Many wonderful solutions have been received and here are a few selected ones. Enjoy!

Anon from Horrington Primary experimented with the simulator and arrived at an answer:

The mean average of this question was 10 for me on the simulator, (I did 156) so I think someone would get heads more than 6 times.

Jacques and Tahmid from Wilson's School ran more values through the simulator and got the answer below:

number of spins till none left standing

number of people try one try two try three average

4 3 3 3 3

16 5 5 5 6.67

64 5 11 6 7.34

256 8 7 11 8.67

1024 17 13 12 14

If half of the crowd got tails each time though (the probability of spinning a head being 1/2), then the results would be so:

number of people number of spins till none standing

4 range from 3-4

16 range from 5-6

64 range from 7-8

256 range from 9-10

1024 range from 11-12

(margin of difference is for the last one standing)

The results we got practically weren't far from those in theory. Had we done more tests, the results from the practical tests wouldve been closer to those in theory from our results, we'd need somewhere between 256 to 1024 people in the assembly to expect someone to get over 10 heads in a row, though as you can see from the results table, with 256 people, someone still managed to flip the coin eleven times.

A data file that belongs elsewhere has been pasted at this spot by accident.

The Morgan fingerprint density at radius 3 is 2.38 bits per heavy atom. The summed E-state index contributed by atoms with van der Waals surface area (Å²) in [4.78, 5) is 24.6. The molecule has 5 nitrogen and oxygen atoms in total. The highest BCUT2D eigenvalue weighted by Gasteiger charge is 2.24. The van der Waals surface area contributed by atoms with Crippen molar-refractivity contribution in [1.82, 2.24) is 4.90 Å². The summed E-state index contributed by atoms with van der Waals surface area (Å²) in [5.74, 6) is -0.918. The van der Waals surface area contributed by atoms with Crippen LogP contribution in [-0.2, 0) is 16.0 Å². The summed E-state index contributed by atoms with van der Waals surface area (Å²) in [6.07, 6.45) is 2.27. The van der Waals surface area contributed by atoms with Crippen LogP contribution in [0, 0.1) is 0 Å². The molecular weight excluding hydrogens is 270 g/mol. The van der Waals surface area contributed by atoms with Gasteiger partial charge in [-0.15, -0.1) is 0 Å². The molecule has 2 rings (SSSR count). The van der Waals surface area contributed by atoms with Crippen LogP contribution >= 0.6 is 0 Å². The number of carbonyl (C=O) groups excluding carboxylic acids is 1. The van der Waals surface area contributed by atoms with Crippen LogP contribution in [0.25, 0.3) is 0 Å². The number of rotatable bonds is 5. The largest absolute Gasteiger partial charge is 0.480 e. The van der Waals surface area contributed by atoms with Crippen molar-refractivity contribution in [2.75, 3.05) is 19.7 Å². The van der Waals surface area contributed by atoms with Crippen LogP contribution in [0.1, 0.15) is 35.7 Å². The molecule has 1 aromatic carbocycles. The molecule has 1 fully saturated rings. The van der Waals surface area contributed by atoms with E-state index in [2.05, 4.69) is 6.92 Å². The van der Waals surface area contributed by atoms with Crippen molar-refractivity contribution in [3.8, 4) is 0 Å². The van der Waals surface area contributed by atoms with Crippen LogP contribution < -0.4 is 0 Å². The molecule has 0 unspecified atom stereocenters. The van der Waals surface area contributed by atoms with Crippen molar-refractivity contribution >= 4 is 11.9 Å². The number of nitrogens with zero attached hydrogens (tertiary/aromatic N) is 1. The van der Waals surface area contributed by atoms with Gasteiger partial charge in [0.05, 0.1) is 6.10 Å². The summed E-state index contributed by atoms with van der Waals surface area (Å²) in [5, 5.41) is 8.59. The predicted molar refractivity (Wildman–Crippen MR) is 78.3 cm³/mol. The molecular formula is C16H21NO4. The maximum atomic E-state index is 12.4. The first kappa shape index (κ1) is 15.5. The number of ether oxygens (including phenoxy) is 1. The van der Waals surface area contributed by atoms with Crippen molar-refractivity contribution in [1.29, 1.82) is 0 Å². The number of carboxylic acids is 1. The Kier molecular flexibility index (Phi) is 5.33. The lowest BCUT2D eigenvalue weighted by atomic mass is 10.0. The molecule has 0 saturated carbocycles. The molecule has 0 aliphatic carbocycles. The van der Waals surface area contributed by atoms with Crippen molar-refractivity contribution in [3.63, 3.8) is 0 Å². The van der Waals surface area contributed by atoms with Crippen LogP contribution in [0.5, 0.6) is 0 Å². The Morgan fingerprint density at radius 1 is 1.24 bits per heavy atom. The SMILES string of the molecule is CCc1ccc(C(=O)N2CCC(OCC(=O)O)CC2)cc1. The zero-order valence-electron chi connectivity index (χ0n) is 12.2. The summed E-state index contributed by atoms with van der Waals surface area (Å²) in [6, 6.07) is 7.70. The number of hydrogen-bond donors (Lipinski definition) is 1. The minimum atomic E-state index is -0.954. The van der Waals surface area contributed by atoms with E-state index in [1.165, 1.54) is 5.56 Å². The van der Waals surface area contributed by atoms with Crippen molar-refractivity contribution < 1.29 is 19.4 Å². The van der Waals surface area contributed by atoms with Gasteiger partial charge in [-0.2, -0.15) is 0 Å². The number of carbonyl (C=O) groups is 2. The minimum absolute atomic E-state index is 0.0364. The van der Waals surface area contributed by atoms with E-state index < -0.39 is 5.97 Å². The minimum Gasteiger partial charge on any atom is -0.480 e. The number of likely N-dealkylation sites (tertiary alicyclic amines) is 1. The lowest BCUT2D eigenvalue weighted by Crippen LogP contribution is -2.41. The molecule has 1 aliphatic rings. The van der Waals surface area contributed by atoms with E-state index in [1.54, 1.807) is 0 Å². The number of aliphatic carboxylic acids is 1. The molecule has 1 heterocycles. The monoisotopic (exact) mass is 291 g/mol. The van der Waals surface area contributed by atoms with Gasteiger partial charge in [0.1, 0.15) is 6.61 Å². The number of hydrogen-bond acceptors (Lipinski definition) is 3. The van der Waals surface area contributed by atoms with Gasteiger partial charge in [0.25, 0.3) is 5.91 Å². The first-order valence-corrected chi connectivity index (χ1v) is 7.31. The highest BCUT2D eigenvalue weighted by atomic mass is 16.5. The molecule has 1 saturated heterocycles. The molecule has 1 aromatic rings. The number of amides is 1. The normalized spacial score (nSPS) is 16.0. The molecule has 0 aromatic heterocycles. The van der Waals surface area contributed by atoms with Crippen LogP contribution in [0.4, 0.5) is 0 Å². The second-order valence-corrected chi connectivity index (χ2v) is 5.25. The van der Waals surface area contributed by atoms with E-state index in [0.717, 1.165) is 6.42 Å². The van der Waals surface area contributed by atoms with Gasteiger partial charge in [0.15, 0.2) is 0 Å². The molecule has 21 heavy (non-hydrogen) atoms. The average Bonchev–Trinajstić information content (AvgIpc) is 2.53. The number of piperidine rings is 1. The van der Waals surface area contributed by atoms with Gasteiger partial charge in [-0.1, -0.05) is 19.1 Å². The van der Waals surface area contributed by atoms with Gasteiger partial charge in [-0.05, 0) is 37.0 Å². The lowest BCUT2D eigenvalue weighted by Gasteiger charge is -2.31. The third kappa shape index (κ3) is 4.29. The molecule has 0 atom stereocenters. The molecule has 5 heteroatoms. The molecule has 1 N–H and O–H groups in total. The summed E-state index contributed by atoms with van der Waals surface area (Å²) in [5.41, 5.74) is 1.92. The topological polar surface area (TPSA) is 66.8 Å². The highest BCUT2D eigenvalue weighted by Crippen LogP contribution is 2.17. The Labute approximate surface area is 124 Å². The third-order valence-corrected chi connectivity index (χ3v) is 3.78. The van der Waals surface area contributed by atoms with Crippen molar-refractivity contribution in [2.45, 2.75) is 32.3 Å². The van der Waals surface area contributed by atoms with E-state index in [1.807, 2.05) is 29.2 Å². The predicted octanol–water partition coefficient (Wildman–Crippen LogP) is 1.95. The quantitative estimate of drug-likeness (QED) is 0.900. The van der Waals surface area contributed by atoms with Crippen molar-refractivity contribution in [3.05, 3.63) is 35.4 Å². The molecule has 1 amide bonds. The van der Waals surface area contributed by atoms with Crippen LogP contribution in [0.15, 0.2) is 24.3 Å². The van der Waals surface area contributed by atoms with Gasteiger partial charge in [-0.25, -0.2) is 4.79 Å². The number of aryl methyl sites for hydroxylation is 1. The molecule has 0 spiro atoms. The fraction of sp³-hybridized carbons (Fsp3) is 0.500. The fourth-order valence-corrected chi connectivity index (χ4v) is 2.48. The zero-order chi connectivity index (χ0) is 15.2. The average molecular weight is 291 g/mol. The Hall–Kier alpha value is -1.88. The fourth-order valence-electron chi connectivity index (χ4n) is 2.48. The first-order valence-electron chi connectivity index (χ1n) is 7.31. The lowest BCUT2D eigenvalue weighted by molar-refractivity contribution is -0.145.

Vatsal from Wilson's School gave a clear demonstration of the process:

On average after every turn half of the amount of people who were there will flip again so in a way the amount of people remaining will keep on halfing. So this is how it will go about.

250

125

62

31

15

7

3

1

Patrick from Otterbourne and Shaun from Wilson's School gave a concise solution to the problem.

If 250 people start tossing coins, then you can expect about 4 to get 6 heads in a row. The chances of getting 6 straight heads are 1/64. The last one standing can expect about 8 straight heads. The chances of 8 consecutive heads are 1/256. The chances of 10 heads are 1/1024. You need 1024 people to expect someone to get 10 heads.

If there are 2 jackpot winners, then there are about 28 million tickets are sold each week.

The chances of 3 people sharing their birthday is 1/365 squared, not cubed. This equates to 1/133225 (ignoring leap years).

Derren Brown would take about 1024 tries.

Lindon from Wilson's School gave an answer to the lottery question:

Lottery question If the probability of winning is 1 in 14 million so for 2 people to win the jackpot about 28 million tickets would need to be bought.

Jack from Wilson's School made a good attempt to the rest of the problem

For the birthday problem:

The papers worked out the probability of all three children arriving on a specific day, which is:

1 in 365 is the chance 1 would land on October 7th. 2 must be 365 squared which is 1 in 133,225. So 3 must be 365 cubed which is 1 in 48,627,125, as the papers reported.

But they reported it as the probability of three children being born on the same day, when it is in fact the probability of the three children being born on a specific day

The correct probability is just $1\text{ in } 365^2 = 1 \text{ in }133,225$ , as the first child can pick any day they want, and then the other two have to pick that specific day. The papers calculated the probability of 4 children

So with more than a million families with three children in the UK, there are probably more families where this has occured.

Well done to everyone!